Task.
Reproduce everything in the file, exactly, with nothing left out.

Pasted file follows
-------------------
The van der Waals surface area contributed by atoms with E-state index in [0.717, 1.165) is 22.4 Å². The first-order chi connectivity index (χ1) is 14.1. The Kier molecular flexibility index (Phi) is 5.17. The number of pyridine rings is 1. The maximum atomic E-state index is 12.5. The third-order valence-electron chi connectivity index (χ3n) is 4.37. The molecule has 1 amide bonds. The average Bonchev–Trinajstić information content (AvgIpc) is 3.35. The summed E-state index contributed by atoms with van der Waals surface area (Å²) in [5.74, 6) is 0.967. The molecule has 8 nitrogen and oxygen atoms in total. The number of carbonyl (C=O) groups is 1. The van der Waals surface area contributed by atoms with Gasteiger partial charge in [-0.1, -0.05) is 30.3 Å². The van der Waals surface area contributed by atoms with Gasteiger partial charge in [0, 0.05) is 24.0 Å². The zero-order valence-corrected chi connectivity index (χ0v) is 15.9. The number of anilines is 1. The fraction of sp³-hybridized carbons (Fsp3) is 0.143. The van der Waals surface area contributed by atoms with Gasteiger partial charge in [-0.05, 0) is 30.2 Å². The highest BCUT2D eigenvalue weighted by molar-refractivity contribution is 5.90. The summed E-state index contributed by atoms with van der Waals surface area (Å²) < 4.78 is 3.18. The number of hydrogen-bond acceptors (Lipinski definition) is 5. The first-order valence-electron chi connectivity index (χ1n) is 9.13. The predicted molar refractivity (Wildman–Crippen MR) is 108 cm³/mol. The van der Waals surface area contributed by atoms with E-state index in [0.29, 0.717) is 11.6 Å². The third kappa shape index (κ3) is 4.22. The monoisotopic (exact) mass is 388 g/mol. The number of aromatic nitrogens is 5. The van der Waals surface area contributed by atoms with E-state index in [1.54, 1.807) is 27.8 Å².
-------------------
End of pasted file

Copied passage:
The van der Waals surface area contributed by atoms with E-state index in [0.717, 1.165) is 22.4 Å². The first-order chi connectivity index (χ1) is 14.1. The Kier molecular flexibility index (Phi) is 5.17. The number of pyridine rings is 1. The maximum atomic E-state index is 12.5. The third-order valence-electron chi connectivity index (χ3n) is 4.37. The molecule has 1 amide bonds. The average Bonchev–Trinajstić information content (AvgIpc) is 3.35. The summed E-state index contributed by atoms with van der Waals surface area (Å²) in [5.74, 6) is 0.967. The molecule has 8 nitrogen and oxygen atoms in total. The number of carbonyl (C=O) groups is 1. The van der Waals surface area contributed by atoms with Gasteiger partial charge in [-0.1, -0.05) is 30.3 Å². The van der Waals surface area contributed by atoms with Gasteiger partial charge in [0, 0.05) is 24.0 Å². The zero-order valence-corrected chi connectivity index (χ0v) is 15.9. The number of anilines is 1. The fraction of sp³-hybridized carbons (Fsp3) is 0.143. The van der Waals surface area contributed by atoms with Gasteiger partial charge in [-0.05, 0) is 30.2 Å². The highest BCUT2D eigenvalue weighted by molar-refractivity contribution is 5.90. The summed E-state index contributed by atoms with van der Waals surface area (Å²) < 4.78 is 3.18. The number of hydrogen-bond acceptors (Lipinski definition) is 5. The first-order valence-electron chi connectivity index (χ1n) is 9.13. The predicted molar refractivity (Wildman–Crippen MR) is 108 cm³/mol. The van der Waals surface area contributed by atoms with E-state index in [0.29, 0.717) is 11.6 Å². The third kappa shape index (κ3) is 4.22. The monoisotopic (exact) mass is 388 g/mol. The number of aromatic nitrogens is 5. The van der Waals surface area contributed by atoms with E-state index in [1.54, 1.807) is 27.8 Å².